How To Manage Emotional Investment
Regardless of what type of emotional investment you might be grappling with, the key is to manage it – not to aim for the “toxic masculine” standard of detachment. So how do you achieve positive returns on your emotional investments without riding the roller coaster of extreme highs and lows?
1. Hone your sense of self-awareness.
Developing strong self-awareness is a critical first step in the process of figuring out how you can best manage your emotions. Take heed of signs you may be too emotionally invested in your job: internalizing criticism, always taking work home with you, becoming overly stressed in high-pressure situations, confusing your self-worth with your job title, and experiencing decline in your “real world” relationships as a result of your obsession with work. But some of these indicators are par for the course in the legal profession. Thankfully, women lawyers like Jeena Cho are educating lawyers on mindfulness and providing a relatable framework for processing the emotions and stress inherent to our profession.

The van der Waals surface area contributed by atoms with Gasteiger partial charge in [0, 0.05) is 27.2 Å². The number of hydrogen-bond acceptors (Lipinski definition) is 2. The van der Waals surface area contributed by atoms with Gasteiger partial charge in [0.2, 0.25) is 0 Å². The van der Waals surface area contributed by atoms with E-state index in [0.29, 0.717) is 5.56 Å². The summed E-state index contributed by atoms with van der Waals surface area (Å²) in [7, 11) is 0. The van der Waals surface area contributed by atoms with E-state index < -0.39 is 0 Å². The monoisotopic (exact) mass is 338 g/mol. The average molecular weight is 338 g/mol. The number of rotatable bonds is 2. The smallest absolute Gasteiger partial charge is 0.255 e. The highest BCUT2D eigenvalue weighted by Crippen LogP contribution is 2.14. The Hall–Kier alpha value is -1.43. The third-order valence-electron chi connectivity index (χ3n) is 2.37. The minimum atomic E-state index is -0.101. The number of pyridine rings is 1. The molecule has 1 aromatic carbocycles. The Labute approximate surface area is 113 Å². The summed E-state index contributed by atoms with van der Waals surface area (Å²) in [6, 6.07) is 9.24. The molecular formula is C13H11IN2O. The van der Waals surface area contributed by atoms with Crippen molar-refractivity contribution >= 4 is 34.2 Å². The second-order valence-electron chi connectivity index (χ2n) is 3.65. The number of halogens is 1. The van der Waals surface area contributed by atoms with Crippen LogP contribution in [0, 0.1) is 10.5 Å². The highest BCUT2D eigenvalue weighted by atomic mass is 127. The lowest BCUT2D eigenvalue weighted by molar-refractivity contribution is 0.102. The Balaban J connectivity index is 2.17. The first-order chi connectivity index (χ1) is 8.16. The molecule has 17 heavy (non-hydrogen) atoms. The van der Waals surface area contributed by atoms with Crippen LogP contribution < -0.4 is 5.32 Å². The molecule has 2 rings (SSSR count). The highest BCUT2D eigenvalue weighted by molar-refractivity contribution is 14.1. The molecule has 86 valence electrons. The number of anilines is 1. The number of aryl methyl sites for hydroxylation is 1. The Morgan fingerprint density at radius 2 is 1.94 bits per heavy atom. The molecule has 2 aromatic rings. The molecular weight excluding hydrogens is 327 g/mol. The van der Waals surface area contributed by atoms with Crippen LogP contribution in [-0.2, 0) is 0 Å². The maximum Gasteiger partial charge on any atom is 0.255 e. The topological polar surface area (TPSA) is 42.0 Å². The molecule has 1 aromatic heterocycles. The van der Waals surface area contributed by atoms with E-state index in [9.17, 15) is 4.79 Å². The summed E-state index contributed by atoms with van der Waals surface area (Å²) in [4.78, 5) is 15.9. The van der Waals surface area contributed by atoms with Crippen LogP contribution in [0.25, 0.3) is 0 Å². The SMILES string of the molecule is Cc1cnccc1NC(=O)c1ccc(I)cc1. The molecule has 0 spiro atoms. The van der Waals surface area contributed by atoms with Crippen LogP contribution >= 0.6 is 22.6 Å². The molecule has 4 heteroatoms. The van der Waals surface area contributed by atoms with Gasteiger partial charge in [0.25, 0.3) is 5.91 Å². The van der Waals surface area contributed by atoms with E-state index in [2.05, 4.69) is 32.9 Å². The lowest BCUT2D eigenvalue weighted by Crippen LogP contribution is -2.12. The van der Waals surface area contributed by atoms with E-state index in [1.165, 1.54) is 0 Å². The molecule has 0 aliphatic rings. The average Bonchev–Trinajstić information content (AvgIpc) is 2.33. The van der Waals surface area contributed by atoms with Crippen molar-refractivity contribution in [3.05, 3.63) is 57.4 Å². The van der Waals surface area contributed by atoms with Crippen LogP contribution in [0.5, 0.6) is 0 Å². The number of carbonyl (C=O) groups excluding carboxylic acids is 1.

2. Seek balance.
Some experts advise that it’s best to find a middle ground between being overly invested and not caring enough. Llewelyn seems to be a fan of this approach, suggesting that it is possible to practice law without shutting down emotionally and dulling our sensitivities. Instead, we should temper expectations, but simultaneously avoid becoming jaded. This is a tough area to land in, but it helps to enjoy the process of practicing law even if the ultimate end result we are striving for may not always be attainable.
3. Find gratitude.
At some point (or really over a long period of time), I learned to enjoy the process of practicing law more than the outcomes, which gave me the freedom to keep caring. If you feel like you’re in the right place, doing something that’s a good fit for you, and engaged in work that you’re learning from (all forms of gratitude), it’s hard to argue that caring is misplaced. If emotional investment energizes you, your work doesn’t have to be all about the bottom line.
4. Be Objective.